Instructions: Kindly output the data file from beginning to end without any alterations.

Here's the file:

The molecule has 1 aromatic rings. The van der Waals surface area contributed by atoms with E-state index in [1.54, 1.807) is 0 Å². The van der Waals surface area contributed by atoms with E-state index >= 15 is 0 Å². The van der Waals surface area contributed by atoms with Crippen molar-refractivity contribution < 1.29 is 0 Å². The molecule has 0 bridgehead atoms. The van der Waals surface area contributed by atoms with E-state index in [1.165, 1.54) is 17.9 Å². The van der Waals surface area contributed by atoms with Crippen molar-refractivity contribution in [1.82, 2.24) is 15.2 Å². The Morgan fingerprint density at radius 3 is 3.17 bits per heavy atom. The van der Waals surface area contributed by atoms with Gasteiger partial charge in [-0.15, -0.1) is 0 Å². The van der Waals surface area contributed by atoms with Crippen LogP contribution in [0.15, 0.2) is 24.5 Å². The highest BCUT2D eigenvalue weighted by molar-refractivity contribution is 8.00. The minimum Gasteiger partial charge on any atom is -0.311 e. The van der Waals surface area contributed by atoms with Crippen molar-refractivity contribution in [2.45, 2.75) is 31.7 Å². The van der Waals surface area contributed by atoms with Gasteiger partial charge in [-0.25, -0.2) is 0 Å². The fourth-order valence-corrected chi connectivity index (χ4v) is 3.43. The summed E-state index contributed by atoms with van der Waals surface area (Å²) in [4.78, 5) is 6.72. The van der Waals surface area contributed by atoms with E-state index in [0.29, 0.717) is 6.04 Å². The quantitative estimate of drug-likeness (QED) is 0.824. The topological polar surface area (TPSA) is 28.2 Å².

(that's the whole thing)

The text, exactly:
The molecule has 1 aromatic rings. The van der Waals surface area contributed by atoms with E-state index in [1.54, 1.807) is 0 Å². The van der Waals surface area contributed by atoms with E-state index >= 15 is 0 Å². The van der Waals surface area contributed by atoms with Crippen molar-refractivity contribution < 1.29 is 0 Å². The molecule has 0 bridgehead atoms. The van der Waals surface area contributed by atoms with E-state index in [1.165, 1.54) is 17.9 Å². The van der Waals surface area contributed by atoms with Crippen molar-refractivity contribution in [1.82, 2.24) is 15.2 Å². The Morgan fingerprint density at radius 3 is 3.17 bits per heavy atom. The van der Waals surface area contributed by atoms with Gasteiger partial charge in [-0.15, -0.1) is 0 Å². The van der Waals surface area contributed by atoms with Crippen LogP contribution in [0.15, 0.2) is 24.5 Å². The highest BCUT2D eigenvalue weighted by molar-refractivity contribution is 8.00. The minimum Gasteiger partial charge on any atom is -0.311 e. The van der Waals surface area contributed by atoms with Crippen molar-refractivity contribution in [2.45, 2.75) is 31.7 Å². The van der Waals surface area contributed by atoms with Gasteiger partial charge in [-0.25, -0.2) is 0 Å². The fourth-order valence-corrected chi connectivity index (χ4v) is 3.43. The summed E-state index contributed by atoms with van der Waals surface area (Å²) in [4.78, 5) is 6.72. The van der Waals surface area contributed by atoms with E-state index in [0.29, 0.717) is 6.04 Å². The quantitative estimate of drug-likeness (QED) is 0.824. The topological polar surface area (TPSA) is 28.2 Å².